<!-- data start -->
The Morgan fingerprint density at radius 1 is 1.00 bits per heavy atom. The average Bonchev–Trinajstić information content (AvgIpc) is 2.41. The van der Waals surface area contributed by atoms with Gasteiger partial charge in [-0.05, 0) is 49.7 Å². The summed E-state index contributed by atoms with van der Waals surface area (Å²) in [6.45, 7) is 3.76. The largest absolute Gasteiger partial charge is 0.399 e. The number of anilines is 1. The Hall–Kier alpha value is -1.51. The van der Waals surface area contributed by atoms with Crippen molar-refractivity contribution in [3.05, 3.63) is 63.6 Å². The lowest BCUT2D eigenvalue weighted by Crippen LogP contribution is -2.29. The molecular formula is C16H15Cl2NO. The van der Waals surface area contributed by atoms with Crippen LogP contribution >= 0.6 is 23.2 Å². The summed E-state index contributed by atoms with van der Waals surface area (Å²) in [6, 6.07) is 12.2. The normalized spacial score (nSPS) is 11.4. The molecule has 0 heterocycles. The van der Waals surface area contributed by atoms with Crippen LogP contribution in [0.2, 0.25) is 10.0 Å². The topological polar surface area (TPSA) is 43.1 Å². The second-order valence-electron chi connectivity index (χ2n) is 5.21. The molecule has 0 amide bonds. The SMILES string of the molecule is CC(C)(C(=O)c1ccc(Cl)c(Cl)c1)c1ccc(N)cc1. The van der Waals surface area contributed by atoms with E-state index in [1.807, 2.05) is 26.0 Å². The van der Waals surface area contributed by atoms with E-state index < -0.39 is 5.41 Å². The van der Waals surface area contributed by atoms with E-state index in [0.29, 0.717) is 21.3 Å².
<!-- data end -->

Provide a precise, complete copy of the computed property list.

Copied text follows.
The Morgan fingerprint density at radius 1 is 1.00 bits per heavy atom. The average Bonchev–Trinajstić information content (AvgIpc) is 2.41. The van der Waals surface area contributed by atoms with Gasteiger partial charge in [-0.05, 0) is 49.7 Å². The summed E-state index contributed by atoms with van der Waals surface area (Å²) in [6.45, 7) is 3.76. The largest absolute Gasteiger partial charge is 0.399 e. The number of anilines is 1. The Hall–Kier alpha value is -1.51. The van der Waals surface area contributed by atoms with Crippen molar-refractivity contribution in [3.05, 3.63) is 63.6 Å². The lowest BCUT2D eigenvalue weighted by Crippen LogP contribution is -2.29. The molecular formula is C16H15Cl2NO. The van der Waals surface area contributed by atoms with Crippen LogP contribution >= 0.6 is 23.2 Å². The summed E-state index contributed by atoms with van der Waals surface area (Å²) in [6, 6.07) is 12.2. The normalized spacial score (nSPS) is 11.4. The molecule has 0 heterocycles. The van der Waals surface area contributed by atoms with Crippen LogP contribution in [0.2, 0.25) is 10.0 Å². The topological polar surface area (TPSA) is 43.1 Å². The second-order valence-electron chi connectivity index (χ2n) is 5.21. The molecule has 0 amide bonds. The SMILES string of the molecule is CC(C)(C(=O)c1ccc(Cl)c(Cl)c1)c1ccc(N)cc1. The van der Waals surface area contributed by atoms with E-state index in [1.807, 2.05) is 26.0 Å². The van der Waals surface area contributed by atoms with E-state index < -0.39 is 5.41 Å². The van der Waals surface area contributed by atoms with E-state index in [0.29, 0.717) is 21.3 Å².